Ukraine: Removing all highly enriched uranium by next Summit—half of it by year’s end
Vietnam: Converting a highly enriched uranium research reactor; joining the Global Initiative to Combat Nuclear Terrorism
Belgium, New Zealand, Norway, and the United Kingdom: Converting a highly enriched uranium research reactor; joining the Global Initiative to Combat Nuclear TerrorismSee a full list of national commitments
For a full accounting of the implementation of the 2010 national commitments, click here
In 2012, 53 heads of state and government along with representatives from the United Nations (UN), International Atomic Energy Agency (IAEA), European Union (EU) and INTERPOL gathered for the second nuclear security summit in Seoul, South Korea. Participating countries included the 47 countries that attended the 2010 Nuclear Security Summit plus Azerbaijan, Denmark, Gabon, Hungary, Lithuania, and Romania. The meeting, held on March 26-27, sought to reaffirm commitments made during the 2010 Nuclear Security Summit as well as outline future goals with respect to international agreements on nuclear security, radiological material security, and nuclear safety.
One of the primary objectives of the Seoul summit was to assess the progress that countries made toward the goal of securing all nuclear material world-wide since 2010. A report released in March 2012 by the Arms Control Association and the Partnership for Global Security found that approximately 80 percent of the national commitments pledged at the 2010 summit were completed in the run up to Seoul.
While the 2012 summit remained focused on nuclear security, the scope of the agenda was expanded to include discussions on the security of radiological sources and sensitive information and the interface between nuclear security and safety. The nuclear security-safety nexus was raised in particular following the March 2011 nuclear disaster in Fukushima, Japan. The summit produced a consensus communiqué that largely reiterated the goals and commitments from 2010.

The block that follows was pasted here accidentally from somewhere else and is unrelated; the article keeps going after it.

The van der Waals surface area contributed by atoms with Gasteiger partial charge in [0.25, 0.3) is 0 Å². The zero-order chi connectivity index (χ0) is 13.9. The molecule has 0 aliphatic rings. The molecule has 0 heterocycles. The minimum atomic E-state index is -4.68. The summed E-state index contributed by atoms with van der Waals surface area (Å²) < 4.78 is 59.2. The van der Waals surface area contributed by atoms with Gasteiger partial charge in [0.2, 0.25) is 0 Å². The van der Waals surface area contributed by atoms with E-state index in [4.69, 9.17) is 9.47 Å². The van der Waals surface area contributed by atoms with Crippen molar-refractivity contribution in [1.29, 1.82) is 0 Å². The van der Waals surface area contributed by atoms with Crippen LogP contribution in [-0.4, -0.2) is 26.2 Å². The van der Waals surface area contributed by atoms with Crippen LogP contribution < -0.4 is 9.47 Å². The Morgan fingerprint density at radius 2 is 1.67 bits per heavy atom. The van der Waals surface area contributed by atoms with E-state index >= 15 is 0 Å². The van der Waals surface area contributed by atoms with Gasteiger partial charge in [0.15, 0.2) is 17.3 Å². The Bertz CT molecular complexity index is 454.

Seoul Summit Outcomes
Key National Commitments and Accomplishments
Argentina, Mexico, the Philippines, Singapore, Thailand, and Viet Nam: joined the Global Initiative to Combat Nuclear Terrorism.
Belgium, France, the Netherlands, and the United States: announced a joint project to convert the production of medical isotope molybdenum-99 from the use of HEU targets to LEU targets.
Czech Republic, Mexico, Viet Nam: converted their research reactors using HEU fuel to LEU fuel.
Israel: ratified the ICSANT; completed the repatriation of US-origin HEU spent fuel from its Soreq research reactor.
Ukraine: completed the removal of all HEU stockpiles.
Kazakhstan: secured spent nuclear fuel which contained enough HEU and plutonium to make several hundred nuclear weapons by moving them to a new long-term storage facility.
The Netherlands: will host the next nuclear security summit in 2014.
Pakistan: opening Nuclear Security Training Centers to act as a regional and international hub; deploying Special Nuclear Material Portals on key exit and entry points to counter the illicit trafficking of nuclear and radioactive materials.
Russia and the United States: HEU equivalent to around 3,000 nuclear weapons has been down- blended to LEU.
The Hague 2014
On March 24-25, 53 countries and representatives from four international organizations met for the third nuclear security summit in The Hague, Netherlands.The same 53 countries comprised the list of participants for the Seoul summit in 2012. The Netherlands laid out several goals for the summit, including; reducing stockpiles of nuclear materials, improving the security of nuclear and radioactive sources, increasing coordination with the nuclear industry, and improving international cooperation.
Similar to the past two summits, The Hague summit produced a consensus communique, new national commitments, and new multilateral commitments, known as "gift baskets" or joint statements.
Leaders also participated in a scenario-based policy exercise, during which they had the opportunity to think through responses to a radioactive device, and held a discussion on the future of the summit process. A fourth summit will be held in the United States in 2016, but it is unclear if that will be the final summit.
Ahead of the summit, nongovernmental organizations held an experts meeting in Amsterdam, as did the nuclear industry.